- Finding time — focus on your online calendar and scheduling process
- Scheduling is hard — eliminate all friction in the booking process
- They don’t think about it — focus on brand awareness campaigns (targeted Facebook ads, emails, text reminders) to make your services top of mind
If your clients view massage therapy as preventive health care or pain management, what roadblocks are in their way? Finances might be a roadblock, but they’ll invest in a discounted package of 8 sessions. Injured or disabled people may be more willing to book if you started billing insurance.
Find the friction points that keep your clients from booking and smooth out the way as much as possible. It WILL increase your bookings.
5. Never miss an opportunity
This goes for any type of client, but if you’re focusing on filling your daytime hours, it is especially important to be ready to book anyone who calls, emails, or goes online to seek out massage.
One way to make sure you don’t miss anyone is online booking and scheduling tools that make it easy for your client to book as soon as he or she even thinks about getting a massage. If the moment passes and they weren’t able to put something on their calendar right then, chances are they may forget about it for week, or months.
Reception services are a worthwhile investment for the busy independent massage professional. Your clients can book appointments even while you’re busy giving a treatment or doing other tasks.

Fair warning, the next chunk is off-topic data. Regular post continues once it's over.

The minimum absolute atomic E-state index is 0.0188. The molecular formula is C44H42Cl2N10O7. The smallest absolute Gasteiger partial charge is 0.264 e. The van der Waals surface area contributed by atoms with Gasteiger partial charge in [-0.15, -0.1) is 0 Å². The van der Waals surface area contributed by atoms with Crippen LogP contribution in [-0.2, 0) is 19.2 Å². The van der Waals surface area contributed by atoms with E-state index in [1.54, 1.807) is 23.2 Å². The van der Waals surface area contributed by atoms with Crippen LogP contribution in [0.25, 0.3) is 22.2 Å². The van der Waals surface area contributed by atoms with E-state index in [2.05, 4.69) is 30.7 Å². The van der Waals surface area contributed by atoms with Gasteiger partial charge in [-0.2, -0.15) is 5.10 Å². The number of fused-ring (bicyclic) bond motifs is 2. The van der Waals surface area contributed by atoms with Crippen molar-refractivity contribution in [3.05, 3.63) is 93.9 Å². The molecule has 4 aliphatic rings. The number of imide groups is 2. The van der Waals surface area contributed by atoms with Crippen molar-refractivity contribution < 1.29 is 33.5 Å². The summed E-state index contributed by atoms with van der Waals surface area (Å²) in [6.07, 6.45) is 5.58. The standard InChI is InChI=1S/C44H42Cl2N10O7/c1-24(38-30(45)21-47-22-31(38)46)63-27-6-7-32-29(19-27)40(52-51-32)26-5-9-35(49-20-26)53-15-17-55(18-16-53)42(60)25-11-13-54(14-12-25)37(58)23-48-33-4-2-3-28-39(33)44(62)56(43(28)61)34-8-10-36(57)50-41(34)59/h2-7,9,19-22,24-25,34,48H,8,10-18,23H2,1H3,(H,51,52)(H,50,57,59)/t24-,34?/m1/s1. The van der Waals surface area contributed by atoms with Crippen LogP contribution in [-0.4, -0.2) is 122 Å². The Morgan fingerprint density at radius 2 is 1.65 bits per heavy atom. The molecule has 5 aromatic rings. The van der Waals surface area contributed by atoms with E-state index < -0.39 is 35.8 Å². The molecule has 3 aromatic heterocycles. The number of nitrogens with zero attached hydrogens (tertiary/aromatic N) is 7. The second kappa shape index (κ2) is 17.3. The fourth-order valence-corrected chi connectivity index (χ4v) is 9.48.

Can your clients book an appointment from your website, or on their mobile devices, or from Facebook? Start using these tools and make sure your clients (and your networks) are aware of how easy it is to book a massage with you.
6. Your referral network
This one may take some time, but you’ve gotta have business networking skills. Extend your network. Work with groups that attract people like your ideal client. Volunteer, form referral partnerships, leave marketing materials, offer promotions for these groups. Don’t get overwhelmed. Start by doing just one of those things.
- Insurance – disability, injuries
- General practitioners
- Dentists (TMJ treatments)
- Retirement groups
- Expectant mother groups (birthing classes)
Start with “Just One Thing”
Sometimes it takes just one decision, one change, one little step to make big changes. This list, taken as a whole, might seem daunting. Start with #1 if you haven’t already created buyer personas. Then, take it a step at a time. Get ideas from your colleagues, social networks, friends, and family. Allissa Haines did this recently on her blog when she needed some fresh motivation for getting new clients. She received tons of great ideas, began implementing them, and guess what… it worked.
Add to the conversation by leaving a comment. There’s always more to do and we can all succeed by helping each other.
Comments from original Massamio post:
I think it’s also regional. When I lived in the Chicago area it was next to impossible in the corporate working high stress massage receiver’s world to book daytime clients…very few and far between… Moved to Madison WI, almost as easy to get daytime clients as evenings…BUT this is also a town where it is next to impossible to find a dentist that works after 4 pm and NEVER on a Saturday…people things on weekdays here… Entirely different culture, work norms, etc. — Posted @ Friday, May 16, 2014 7:08 PM by Eileen Virnig